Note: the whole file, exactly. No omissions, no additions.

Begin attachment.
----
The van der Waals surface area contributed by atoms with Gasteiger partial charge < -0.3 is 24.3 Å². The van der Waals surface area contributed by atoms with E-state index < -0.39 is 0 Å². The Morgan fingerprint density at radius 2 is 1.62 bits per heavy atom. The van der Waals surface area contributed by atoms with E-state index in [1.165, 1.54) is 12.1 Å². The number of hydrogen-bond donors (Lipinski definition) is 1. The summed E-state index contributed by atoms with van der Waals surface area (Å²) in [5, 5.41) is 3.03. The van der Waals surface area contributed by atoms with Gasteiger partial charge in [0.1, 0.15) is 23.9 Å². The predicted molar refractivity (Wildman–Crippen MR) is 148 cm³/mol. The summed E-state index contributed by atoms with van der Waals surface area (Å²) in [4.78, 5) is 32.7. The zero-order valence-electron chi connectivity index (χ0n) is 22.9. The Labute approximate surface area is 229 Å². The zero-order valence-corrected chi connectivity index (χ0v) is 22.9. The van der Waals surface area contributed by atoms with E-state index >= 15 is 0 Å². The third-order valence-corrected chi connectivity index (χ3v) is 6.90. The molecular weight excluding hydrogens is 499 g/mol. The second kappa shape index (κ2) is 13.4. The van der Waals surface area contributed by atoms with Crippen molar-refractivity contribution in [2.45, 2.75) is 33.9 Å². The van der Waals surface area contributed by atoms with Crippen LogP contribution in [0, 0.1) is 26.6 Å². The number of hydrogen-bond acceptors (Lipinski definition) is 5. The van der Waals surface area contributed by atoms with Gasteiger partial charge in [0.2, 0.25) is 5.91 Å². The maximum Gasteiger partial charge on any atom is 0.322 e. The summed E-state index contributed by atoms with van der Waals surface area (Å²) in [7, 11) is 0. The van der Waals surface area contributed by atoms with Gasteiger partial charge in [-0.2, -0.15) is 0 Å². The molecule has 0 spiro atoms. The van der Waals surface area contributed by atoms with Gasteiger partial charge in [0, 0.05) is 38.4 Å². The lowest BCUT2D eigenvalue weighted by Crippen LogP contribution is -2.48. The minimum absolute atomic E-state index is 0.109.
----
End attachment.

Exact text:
The van der Waals surface area contributed by atoms with Gasteiger partial charge < -0.3 is 24.3 Å². The van der Waals surface area contributed by atoms with E-state index < -0.39 is 0 Å². The Morgan fingerprint density at radius 2 is 1.62 bits per heavy atom. The van der Waals surface area contributed by atoms with E-state index in [1.165, 1.54) is 12.1 Å². The number of hydrogen-bond donors (Lipinski definition) is 1. The summed E-state index contributed by atoms with van der Waals surface area (Å²) in [5, 5.41) is 3.03. The van der Waals surface area contributed by atoms with Gasteiger partial charge in [0.1, 0.15) is 23.9 Å². The predicted molar refractivity (Wildman–Crippen MR) is 148 cm³/mol. The summed E-state index contributed by atoms with van der Waals surface area (Å²) in [4.78, 5) is 32.7. The zero-order valence-electron chi connectivity index (χ0n) is 22.9. The Labute approximate surface area is 229 Å². The zero-order valence-corrected chi connectivity index (χ0v) is 22.9. The van der Waals surface area contributed by atoms with E-state index >= 15 is 0 Å². The third-order valence-corrected chi connectivity index (χ3v) is 6.90. The molecular weight excluding hydrogens is 499 g/mol. The second kappa shape index (κ2) is 13.4. The van der Waals surface area contributed by atoms with Crippen molar-refractivity contribution in [2.45, 2.75) is 33.9 Å². The van der Waals surface area contributed by atoms with Crippen LogP contribution in [0, 0.1) is 26.6 Å². The number of hydrogen-bond acceptors (Lipinski definition) is 5. The van der Waals surface area contributed by atoms with Gasteiger partial charge in [0.2, 0.25) is 5.91 Å². The maximum Gasteiger partial charge on any atom is 0.322 e. The summed E-state index contributed by atoms with van der Waals surface area (Å²) in [7, 11) is 0. The van der Waals surface area contributed by atoms with Gasteiger partial charge in [-0.2, -0.15) is 0 Å². The molecule has 0 spiro atoms. The van der Waals surface area contributed by atoms with Gasteiger partial charge in [0, 0.05) is 38.4 Å². The lowest BCUT2D eigenvalue weighted by Crippen LogP contribution is -2.48. The minimum absolute atomic E-state index is 0.109.